Responsible stewardship of the environment is a logical focus of such a service-oriented institution. Students often choose to enroll in the Environmental Science program, which prepares them for a career in conservation biology, environmental law and policy and renewable energies. Students also have the chance to see conservation and sustainability at work in Wartburg’s own sustainability initiatives.
Columbia University is an Ivy League institution located in Manhattan’s Morningside Heights in the upper westside. Attractions nearby include the Guggenheim Museum, Grant’s Tomb and Central Park.
Columbia aims to model energy conservation by decreasing consumption and reducing their carbon footprint. The campus uses recycled materials for new-building construction (pursuant to LEED standards), encouraging students to reduce energy use and waste output and to adopt "greener" ways. The campus aims to reduce its greenhouse gas emissions dramatically in the next decade as part of a pledge to cut New York’s emissions by 80% collectively.
Academic opportunities to explore the environment, green construction and sustainability are rich at Columbia. The campus offers 24 such programs, including a sustainable development major and master's program.
More than 90% of students live on-campus at Columbia, some in historic brownstones (though these are primarily reserved for Greek life on-campus).
Water-bottle filling stations on campus are one way Columbia has reduced their waste output.
One notable sustainability effort at Columbia involves commencement: undergraduate and graduate students wear "green gowns" when they walk, each made from 23 recycled plastic bottles.
STARS Score: 66.99
Macalester’s modern campus is steeped in tradition. One of those traditions is a history of producing ethical leaders. Located in the Twin Cities, the campus is nested inside a quaint residential area.
With a focus on service learning, transformative education is a hallmark of the curriculum at Macalester College. Students interested in a sustainability program can visit the EcoHouse. This 1950s era home has been outfitted with solar panels and green technologies to give students the chance to experience the nuts and bolts of alternative fuel. Using student-leveraged feedback, advancements are being made in the application of alternative energy.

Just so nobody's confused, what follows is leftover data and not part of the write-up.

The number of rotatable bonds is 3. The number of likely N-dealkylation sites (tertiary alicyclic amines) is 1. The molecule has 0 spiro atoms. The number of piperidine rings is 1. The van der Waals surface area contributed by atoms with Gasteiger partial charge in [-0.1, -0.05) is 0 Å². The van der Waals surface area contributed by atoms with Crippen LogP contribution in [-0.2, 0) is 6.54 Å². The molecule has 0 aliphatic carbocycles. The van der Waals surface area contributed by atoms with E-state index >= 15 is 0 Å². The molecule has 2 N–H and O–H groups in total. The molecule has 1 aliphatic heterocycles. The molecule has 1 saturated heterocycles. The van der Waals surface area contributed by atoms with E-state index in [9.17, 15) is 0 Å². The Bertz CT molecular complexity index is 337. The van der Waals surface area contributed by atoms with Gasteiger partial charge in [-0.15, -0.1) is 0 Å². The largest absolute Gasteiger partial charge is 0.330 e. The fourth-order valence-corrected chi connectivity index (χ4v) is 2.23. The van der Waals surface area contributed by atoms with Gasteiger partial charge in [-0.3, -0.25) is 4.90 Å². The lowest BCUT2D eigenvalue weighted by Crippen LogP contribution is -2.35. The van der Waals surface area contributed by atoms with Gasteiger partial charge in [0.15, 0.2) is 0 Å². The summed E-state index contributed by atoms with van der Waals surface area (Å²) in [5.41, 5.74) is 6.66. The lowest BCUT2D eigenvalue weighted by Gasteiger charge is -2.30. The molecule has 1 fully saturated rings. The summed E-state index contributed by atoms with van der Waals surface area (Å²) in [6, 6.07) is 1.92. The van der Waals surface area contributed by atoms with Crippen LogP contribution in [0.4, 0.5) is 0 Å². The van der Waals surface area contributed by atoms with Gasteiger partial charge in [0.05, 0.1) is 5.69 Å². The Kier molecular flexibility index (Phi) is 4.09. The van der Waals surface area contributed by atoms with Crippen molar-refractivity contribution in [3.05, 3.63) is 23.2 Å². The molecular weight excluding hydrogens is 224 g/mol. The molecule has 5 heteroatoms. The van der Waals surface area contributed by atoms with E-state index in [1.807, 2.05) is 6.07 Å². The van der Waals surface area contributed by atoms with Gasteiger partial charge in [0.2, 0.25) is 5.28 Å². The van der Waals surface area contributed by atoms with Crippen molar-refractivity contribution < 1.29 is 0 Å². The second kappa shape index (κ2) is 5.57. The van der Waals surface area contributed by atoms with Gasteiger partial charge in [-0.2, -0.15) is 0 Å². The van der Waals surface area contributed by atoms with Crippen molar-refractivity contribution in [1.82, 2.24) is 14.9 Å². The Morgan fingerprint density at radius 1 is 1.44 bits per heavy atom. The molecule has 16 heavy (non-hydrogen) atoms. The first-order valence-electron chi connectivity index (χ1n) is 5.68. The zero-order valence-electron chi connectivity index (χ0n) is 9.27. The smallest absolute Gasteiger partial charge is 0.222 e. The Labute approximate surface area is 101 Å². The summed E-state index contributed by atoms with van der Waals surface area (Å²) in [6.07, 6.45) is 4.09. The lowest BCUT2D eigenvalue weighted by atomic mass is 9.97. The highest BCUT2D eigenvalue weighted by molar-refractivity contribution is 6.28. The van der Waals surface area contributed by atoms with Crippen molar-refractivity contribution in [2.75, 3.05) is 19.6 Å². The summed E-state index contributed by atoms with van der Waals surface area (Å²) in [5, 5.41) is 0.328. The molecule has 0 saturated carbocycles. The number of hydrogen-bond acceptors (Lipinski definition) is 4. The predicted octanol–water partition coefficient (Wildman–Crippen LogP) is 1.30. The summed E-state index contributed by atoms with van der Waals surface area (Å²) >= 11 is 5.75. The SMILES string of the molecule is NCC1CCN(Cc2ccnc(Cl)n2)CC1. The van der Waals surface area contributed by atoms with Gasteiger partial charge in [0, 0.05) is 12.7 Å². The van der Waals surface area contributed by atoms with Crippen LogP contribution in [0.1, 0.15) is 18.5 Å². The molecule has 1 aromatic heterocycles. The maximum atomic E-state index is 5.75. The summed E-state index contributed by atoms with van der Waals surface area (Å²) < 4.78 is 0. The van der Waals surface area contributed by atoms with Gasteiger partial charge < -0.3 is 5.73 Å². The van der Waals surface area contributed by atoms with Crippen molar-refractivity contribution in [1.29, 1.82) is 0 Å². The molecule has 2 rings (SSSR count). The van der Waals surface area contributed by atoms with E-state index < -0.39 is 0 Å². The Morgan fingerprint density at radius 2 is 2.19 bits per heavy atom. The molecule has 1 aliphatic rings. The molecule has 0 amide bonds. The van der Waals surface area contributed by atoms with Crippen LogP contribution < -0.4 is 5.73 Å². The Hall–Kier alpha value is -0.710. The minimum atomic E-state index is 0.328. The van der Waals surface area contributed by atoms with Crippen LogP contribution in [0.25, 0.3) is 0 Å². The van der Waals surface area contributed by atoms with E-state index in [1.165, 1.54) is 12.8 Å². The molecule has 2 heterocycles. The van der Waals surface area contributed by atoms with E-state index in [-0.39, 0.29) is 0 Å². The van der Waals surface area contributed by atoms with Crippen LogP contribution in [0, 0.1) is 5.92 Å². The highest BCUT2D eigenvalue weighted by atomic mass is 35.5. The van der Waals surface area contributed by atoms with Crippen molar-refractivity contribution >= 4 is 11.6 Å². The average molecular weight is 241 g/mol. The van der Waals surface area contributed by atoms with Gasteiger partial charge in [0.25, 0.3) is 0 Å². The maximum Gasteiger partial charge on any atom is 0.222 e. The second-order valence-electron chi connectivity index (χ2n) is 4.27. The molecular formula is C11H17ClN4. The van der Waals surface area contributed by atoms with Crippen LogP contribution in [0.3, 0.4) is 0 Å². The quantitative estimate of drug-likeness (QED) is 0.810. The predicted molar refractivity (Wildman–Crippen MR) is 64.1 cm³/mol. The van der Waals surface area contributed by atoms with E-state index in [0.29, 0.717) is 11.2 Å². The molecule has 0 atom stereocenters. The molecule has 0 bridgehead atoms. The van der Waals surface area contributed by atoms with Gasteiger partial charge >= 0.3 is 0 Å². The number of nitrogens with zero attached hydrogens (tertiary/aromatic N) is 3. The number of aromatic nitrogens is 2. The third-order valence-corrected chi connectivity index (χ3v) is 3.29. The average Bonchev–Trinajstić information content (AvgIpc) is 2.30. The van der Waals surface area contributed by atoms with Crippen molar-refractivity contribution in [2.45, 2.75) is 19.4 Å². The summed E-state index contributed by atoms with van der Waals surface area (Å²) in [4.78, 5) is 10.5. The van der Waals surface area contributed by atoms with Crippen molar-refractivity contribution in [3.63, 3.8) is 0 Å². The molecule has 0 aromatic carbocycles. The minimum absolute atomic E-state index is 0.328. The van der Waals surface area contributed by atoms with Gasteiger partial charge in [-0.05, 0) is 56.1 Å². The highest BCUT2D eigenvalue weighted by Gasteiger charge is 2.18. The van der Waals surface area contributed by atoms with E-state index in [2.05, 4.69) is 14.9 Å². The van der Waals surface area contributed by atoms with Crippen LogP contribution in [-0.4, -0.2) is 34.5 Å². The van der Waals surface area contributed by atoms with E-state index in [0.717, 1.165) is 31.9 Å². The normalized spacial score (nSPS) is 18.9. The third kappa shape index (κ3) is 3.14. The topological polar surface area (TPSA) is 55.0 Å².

Students who elect to participate in the Environmental Studies at Macalester can expect to take part in hands-on learning. Case studies inform didactic learning, problem-solving strategies and community involvement are a major component of learning in this environmental curriculum. Topics addressed in this program include environmental issues at the local and global levels.
70% of the classes taught at Macalester College have 20 students are fewer, and the average student-teacher ratio is only 10:1.
Macalester aims to become carbon neutral by 2025.
The graduation rate at Macalester College during the 2013-2014 school year was 81%.
The State University of New York at Cortland (SUNY Cortland) has reduced their carbon footprint through a commitment to reduction and recycling. The campus offers alternative transportation options like bike-share, carpooling and electric vehicles, which has significantly reduced annual emissions. First-year students at SUNY are required to live on-campus, cutting down on the number of commuters to and from the site annually.
Students interested in sustainability education will explore the physics of sustainable energy systems as a graduate student. This degree prepares students for a career in solar thermal power, ocean energy or architecture and design. Undergraduates can choose to explore conservation biology, physics and outdoor recreation programs for a chance to investigate more broad and interdisciplinary studies in the environmental sciences.
SUNY Cortland was the first institution out of the 64-campus SUNY system to achieve full operation of their facilities using only renewable electrical energy sources.
Each year the campus hires 16 "Green Reps" to act as the long arm of the sustainability department at SUNY, offering guidance and tips to trim the fat on waste production on the campus at-large.
All students at SUNY are welcome to participate in the Model Garden, which was established in 2013 to demonstrate ecologically sustainable planting and harvest in an urban setting.
Pennsylvania State University’s campus has been heralded as beautiful, research-oriented, and a leader in sustainability and environmental studies. Surrounded by mountains, this campus rests in a valley at the center of the state, but is also near to hiking and skiing opportunities. For this reason, environmental and sustainability programs are a popular choice for prospective students. There are no shortage of such degree options for undergraduate and graduate students alike, and the college also offers many minors for interdisciplinary studies.